“I feel a little bit better already,” she said.
For most of America’s history, the Second Amendment was one of many constitutional rights withheld from those who weren’t White. After the Civil War and emancipation, champions of racial equality encouraged gun ownership among Black citizens to protect themselves from violence perpetrated by Whites.
Those calls were reprised during the civil rights movement of the 1960s, most famously by the militant leaders of the Black Panther Party. In the 1980s, a seminal early victory for the NRA — the spread of state laws that eased restrictions on concealed-carry permits — was also a boon for Black gun enthusiasts, who had frequently had their permit applications denied by White officials.
Yet that trend coincided with another development that dampened enthusiasm for guns in many Black communities: skyrocketing levels of violent crime in cities entering the throes of the crack cocaine epidemic.
As a child growing up in Southeast Washington during that era, Keeon Johnson learned to fear the weapons that routinely ended the lives of her neighbors.
“I wasn’t into guns at all,” Johnson said, “because we were told that guns were bad.”
Decades later, serving as the Democratic chairwoman of an Advisory Neighborhood Commission in Ward 8, Johnson began to wonder whether her faith in her party’s repeated promises of stricter gun control was misplaced. When her husband, originally from South Carolina, began talking about forming a Black men’s gun club in D.C., she went with him to a concealed-carry course.
Johnson, a 36-year-old mother of six, discovered that she was a good shot with a semiautomatic handgun. Soon she was hooked. She and her husband, Frenchie Johnson, took additional courses and became NRA-certified instructors last year. Now they teach classes, catering specifically to Black people from D.C. and Prince George’s, out of their home in White Plains, Md.
In D.C., homicides are up 11 percent from last year and are on track to hit their highest level since 2002. Homicides investigated by Prince George’s County police have dropped more than 30 percent since 2021 — when they reached a 14-year high — but carjackings have continued to rise. In both places, gun seizures by police are up.
One of their first students was Janae Hammett, 37, who had gone to elementary school with Johnson in D.C. and whose children’s father was shot to death in 2010. Given that history, Hammett said she was initially “on eggshells” around guns. But her comfort level increased the more she shot, and eventually she joined Johnson in forming the Second Amendment Sista Society, a club for Black women in the Washington region who are interested in guns.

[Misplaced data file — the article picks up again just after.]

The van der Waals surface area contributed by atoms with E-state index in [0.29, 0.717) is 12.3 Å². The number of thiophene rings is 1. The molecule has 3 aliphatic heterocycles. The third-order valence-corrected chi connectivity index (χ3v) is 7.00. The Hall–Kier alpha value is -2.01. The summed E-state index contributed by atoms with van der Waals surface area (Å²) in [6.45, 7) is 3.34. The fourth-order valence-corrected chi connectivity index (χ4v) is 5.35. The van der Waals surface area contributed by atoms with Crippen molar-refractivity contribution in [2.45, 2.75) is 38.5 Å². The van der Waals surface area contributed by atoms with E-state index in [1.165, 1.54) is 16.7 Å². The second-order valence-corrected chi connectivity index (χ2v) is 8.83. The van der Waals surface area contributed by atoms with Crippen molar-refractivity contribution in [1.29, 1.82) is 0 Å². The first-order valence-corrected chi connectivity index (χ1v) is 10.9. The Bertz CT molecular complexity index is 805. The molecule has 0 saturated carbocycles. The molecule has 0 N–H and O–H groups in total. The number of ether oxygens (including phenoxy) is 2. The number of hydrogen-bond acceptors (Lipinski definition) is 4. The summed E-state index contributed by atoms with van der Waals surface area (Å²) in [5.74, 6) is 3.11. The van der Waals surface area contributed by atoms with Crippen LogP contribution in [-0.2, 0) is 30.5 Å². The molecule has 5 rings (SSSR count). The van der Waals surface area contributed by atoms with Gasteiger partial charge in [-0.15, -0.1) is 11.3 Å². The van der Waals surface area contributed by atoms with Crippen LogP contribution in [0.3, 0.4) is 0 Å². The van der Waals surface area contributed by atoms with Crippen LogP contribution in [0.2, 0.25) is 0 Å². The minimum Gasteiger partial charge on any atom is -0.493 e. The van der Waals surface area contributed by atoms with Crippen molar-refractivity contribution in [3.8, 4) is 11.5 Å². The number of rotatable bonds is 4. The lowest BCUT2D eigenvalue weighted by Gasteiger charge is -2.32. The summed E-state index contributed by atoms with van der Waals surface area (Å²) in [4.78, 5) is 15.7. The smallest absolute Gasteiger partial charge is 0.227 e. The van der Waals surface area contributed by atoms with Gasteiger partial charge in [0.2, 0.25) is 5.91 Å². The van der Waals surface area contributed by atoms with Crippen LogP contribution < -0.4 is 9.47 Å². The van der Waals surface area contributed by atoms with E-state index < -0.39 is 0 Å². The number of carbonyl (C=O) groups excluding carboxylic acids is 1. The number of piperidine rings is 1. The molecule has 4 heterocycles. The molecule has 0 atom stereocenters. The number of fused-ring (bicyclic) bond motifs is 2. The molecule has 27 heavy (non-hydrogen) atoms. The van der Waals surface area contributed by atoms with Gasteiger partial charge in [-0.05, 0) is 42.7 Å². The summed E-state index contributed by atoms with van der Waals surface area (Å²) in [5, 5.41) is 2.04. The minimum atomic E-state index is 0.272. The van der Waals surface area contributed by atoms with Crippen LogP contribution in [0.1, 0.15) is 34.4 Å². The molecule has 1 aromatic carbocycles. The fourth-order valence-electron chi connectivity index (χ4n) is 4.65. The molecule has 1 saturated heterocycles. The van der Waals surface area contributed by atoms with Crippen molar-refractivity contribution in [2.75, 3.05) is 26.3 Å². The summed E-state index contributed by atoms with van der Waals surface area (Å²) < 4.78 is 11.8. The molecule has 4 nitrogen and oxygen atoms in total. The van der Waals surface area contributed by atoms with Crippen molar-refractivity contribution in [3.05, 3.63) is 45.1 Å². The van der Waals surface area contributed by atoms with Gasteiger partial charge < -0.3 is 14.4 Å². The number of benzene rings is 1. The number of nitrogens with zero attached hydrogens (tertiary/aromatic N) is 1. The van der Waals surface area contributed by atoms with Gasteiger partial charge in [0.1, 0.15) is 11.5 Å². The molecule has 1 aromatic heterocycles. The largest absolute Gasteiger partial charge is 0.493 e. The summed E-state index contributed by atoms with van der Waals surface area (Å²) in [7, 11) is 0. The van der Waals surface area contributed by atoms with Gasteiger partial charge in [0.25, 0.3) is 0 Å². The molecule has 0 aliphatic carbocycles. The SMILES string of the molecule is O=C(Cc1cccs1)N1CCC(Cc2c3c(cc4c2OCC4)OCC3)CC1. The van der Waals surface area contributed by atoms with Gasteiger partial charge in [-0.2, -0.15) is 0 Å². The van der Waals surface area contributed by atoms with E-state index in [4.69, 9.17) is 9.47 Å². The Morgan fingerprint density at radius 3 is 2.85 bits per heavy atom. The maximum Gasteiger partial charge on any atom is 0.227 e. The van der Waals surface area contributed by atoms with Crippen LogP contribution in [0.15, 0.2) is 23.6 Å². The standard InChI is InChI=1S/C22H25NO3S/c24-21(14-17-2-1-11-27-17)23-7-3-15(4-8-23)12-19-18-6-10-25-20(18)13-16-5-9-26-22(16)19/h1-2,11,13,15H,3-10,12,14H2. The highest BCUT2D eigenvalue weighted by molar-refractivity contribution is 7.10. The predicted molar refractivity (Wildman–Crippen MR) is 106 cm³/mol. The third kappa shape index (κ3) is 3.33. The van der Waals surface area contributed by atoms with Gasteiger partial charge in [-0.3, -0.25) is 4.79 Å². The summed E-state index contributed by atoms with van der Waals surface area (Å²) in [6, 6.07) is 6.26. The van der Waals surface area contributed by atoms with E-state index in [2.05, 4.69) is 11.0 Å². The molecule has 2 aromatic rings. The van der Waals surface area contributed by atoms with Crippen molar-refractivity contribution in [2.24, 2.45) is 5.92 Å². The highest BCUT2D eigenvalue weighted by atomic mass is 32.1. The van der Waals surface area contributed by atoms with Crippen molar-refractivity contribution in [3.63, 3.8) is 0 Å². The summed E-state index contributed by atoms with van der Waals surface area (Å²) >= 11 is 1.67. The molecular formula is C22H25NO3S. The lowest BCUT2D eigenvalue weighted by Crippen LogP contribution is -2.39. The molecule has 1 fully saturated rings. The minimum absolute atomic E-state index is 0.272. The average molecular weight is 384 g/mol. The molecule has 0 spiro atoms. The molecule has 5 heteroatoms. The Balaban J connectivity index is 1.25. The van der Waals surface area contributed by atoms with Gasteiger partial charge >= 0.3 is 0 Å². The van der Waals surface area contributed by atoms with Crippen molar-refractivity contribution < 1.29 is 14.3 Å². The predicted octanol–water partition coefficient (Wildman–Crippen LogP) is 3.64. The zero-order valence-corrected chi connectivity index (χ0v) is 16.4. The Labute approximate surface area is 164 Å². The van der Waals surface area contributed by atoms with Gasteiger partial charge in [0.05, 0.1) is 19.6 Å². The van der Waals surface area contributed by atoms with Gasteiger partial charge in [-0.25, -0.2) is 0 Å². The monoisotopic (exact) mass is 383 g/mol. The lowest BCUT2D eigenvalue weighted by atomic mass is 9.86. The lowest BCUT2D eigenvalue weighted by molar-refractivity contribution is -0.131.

Hammett said her transformation was driven, fundamentally, by desperation. Illegal guns, it seemed, were everywhere. If she couldn’t count on anyone else to protect her, why shouldn’t she legally own a gun to protect herself?
“I don’t think the government, police or anybody will ever get a hold of the illegal guns,” she said.
Philip Smith, founder and president of the National African American Gun Association, said Hammett has plenty of company on the path she has taken to overcome a deep-seated aversion to firearms.
“More and more African Americans are looking at themselves in the mirror after hearing for years and years that you shouldn’t get a gun for any reason, and saying, ‘You know what, I’m going to get a gun,’ ” Smith said. “This is a movement that has really swept the whole country.”
There is a straightforward logic to this trend. Surveys show that most gun owners buy their weapons for self-protection, and Black Americans are more likely than Whites to have been threatened with a gun or to know someone who has been shot.
Yet Deborah Azrael, director of research at the Harvard Injury Control Research Center, worries that the legitimate fears of people who live with the daily threat of violence are being exploited by an industry eager for new customers.
“It’s naive not to think that there are gun sellers who have a pecuniary interest in expanding their markets, and in a narrative that says that African Americans and women need guns now more than ever, whether or not that’s something true,” Azrael said.
Azrael said the instinct for self-protection among people who live in dangerous neighborhoods is understandable. But what happens when those instincts combine to create a heavily armed society of the kind that studies show is more dangerous for everybody?
Independence Day weekend was busy at the Choppa Community.
Manley, 32, built the gun range about a year ago with his best friend, Alonzo Stokes. It sits on a property, owned by Stokes’s uncle, off a lonely two-lane road deep in rural Charles County.
Manley grew up in Northeast D.C. and Prince George’s County and previously worked as a bodyguard and operated a security company in the District. One night in November 2018 he fatally shot a masked gunman who, along with three others, was trying to rob a vape shop Manley had been hired to protect. The shooting was ruled justified but his security business license in the District was revoked because the handgun he used wasn’t properly registered.